Unmanned robotic ground vehicles being developed (India)


T.S. Subramanian Infantry combat vehicles are being modified for the purpose


(16.12.2008)

CHENNAI: Three types of unmanned robotic ground vehicles for detecting and clearing landmines, fencing the areas affected by nuclear, biological or chemical (NBC) warfare agents and watching the enemy territory at night are being developed by the Combat Vehicles Research and Development Establishment (CVRDE), Avadi, near here.

The existing infantry combat vehicle (BMP-II version), which weighs about 14 tonnes, is being modified for the purpose. It will be remote-controlled from a base station.

CVRDE director S. Sundaresh said: "They will be on the road in the later part of 2009. They will be equipped with high-power lasers, sensors and have the global positioning system. Our ultimate aim is to develop an unmanned combat vehicle."

Normally, manned vehicles travel into areas affected by the NBC warfare agents to demarcate such territories. The unmanned vehicle can navigate obstacles, travel to different terrains affected by the NBC warfare agents and mark such areas with pickets.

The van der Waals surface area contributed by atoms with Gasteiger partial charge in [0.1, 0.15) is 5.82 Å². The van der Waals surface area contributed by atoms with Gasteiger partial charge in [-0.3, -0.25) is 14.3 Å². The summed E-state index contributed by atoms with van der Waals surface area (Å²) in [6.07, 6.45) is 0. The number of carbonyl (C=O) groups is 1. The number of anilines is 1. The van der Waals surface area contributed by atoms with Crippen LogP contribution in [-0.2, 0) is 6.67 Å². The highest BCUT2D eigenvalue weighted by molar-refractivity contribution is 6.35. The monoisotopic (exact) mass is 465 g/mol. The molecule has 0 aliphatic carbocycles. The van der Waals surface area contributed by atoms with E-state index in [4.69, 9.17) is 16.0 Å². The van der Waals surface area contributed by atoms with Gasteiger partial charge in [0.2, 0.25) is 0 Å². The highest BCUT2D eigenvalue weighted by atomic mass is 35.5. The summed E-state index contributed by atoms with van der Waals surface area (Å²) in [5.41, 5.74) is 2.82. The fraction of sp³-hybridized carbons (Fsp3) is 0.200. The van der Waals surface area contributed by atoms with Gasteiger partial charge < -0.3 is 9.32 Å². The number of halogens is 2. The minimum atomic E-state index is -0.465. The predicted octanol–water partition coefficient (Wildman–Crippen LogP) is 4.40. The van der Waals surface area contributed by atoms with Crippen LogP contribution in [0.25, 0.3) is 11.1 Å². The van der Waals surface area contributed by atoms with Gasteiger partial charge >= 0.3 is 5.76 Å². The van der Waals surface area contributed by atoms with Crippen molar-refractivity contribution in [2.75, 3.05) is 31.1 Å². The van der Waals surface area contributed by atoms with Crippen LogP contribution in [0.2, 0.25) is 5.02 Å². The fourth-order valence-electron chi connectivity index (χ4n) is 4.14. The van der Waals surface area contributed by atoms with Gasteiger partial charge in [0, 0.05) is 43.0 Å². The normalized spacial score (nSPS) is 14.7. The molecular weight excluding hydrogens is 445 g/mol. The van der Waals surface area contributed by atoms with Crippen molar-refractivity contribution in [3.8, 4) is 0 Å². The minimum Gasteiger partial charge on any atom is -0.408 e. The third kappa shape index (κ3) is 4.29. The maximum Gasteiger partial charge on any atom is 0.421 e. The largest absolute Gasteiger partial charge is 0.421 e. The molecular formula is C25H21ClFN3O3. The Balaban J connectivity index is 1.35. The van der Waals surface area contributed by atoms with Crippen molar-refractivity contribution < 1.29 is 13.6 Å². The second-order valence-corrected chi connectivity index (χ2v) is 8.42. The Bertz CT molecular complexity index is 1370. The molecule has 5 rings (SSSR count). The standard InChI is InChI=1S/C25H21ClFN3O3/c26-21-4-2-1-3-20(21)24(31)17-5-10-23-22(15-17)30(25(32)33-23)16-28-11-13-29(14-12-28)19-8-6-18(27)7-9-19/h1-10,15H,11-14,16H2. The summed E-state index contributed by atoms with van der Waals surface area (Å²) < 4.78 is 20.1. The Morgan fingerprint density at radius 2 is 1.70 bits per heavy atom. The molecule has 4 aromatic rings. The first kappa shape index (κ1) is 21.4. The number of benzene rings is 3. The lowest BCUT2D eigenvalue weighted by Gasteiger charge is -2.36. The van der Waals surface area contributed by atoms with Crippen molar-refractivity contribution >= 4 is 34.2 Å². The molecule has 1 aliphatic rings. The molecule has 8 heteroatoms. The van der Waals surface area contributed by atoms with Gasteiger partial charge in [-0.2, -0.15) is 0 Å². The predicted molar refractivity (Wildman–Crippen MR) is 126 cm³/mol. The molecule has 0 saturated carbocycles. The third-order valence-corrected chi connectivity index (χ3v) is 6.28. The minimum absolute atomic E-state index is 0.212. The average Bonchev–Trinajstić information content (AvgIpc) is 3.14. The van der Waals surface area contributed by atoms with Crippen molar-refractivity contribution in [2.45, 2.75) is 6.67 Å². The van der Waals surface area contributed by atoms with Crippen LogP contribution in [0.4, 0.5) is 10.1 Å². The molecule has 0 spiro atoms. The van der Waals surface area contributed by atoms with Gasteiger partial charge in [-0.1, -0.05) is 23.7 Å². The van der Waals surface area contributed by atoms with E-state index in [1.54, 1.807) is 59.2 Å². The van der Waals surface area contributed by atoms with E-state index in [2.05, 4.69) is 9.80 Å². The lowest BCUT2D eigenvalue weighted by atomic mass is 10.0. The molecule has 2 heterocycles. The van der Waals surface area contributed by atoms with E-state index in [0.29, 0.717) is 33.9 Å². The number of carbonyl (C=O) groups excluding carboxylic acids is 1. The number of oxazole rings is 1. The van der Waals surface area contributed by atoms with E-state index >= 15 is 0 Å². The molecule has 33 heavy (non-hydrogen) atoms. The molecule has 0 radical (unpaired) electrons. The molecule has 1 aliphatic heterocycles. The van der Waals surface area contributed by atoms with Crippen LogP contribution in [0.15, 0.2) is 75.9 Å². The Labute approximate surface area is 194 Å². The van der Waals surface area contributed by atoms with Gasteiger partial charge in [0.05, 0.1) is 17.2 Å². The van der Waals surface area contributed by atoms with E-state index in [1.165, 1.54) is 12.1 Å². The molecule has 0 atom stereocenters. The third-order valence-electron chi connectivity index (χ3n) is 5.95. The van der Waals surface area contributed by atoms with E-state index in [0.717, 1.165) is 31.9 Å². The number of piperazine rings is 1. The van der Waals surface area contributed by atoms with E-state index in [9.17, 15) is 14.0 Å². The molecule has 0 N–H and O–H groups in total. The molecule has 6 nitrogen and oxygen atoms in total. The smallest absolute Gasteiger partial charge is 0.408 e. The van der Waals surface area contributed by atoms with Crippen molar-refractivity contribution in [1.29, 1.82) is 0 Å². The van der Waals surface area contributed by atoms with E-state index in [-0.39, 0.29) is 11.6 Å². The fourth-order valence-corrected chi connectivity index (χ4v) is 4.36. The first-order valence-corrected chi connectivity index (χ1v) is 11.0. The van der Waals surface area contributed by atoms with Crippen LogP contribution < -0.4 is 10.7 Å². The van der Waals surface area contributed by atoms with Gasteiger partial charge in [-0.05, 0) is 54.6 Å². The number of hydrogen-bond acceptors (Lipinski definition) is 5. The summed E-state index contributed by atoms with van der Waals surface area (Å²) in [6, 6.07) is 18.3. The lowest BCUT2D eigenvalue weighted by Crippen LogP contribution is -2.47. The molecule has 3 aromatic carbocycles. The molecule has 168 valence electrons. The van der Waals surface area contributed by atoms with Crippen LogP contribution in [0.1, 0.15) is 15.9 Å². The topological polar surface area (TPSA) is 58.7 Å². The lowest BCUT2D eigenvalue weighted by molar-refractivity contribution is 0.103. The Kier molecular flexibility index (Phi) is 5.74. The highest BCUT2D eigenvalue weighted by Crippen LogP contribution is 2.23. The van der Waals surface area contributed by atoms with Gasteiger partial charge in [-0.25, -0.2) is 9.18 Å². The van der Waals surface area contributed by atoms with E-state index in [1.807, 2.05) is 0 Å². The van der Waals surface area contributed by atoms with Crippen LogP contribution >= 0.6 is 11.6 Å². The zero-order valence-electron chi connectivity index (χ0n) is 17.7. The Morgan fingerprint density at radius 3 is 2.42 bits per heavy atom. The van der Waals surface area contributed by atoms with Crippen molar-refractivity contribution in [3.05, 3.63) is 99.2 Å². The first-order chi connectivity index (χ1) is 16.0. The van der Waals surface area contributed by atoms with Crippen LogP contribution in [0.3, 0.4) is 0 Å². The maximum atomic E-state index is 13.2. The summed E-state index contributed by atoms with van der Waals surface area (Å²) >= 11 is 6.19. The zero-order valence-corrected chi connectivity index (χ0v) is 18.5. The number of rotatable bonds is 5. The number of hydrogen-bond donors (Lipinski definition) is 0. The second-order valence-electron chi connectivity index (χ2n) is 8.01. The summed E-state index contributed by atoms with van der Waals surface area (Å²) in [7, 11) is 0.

Mr. Sundaresh said: "It will have a five-metre tall mast with sensors. A camera will take high-resolution pictures of the enemy territory and send the pictures by radio links to the base-station so that the Army commander will know the enemy's strengths and weaknesses," he said.

This vehicle will have a self-destruct capability, if captured. It will destroy itself after cleaning up its electronics. "This is one of the exciting areas we are working on," he pointed out.

The base station that will control the three types of vehicles will be located about five km away. The range can be extended up to 15 km.

Cross-country mobility

"The size of the vehicle is not a critical factor in NBC reconnaissance or clearing landmines. It can go close to the enemy area and take pictures," the CVRDE director said.

As they will be tracked vehicles, they can boast of cross-country mobility. They can traverse different types of terrain.

"The electronics will be soon integrated into these vehicles," said Mr. Sundaresh.

The CVRDE, a unit of the Defence Research and Development Organisation (DRDO), had designed and developed Arjun, India's main battle tank.

Von: 17.12.2008, www.hindu.com

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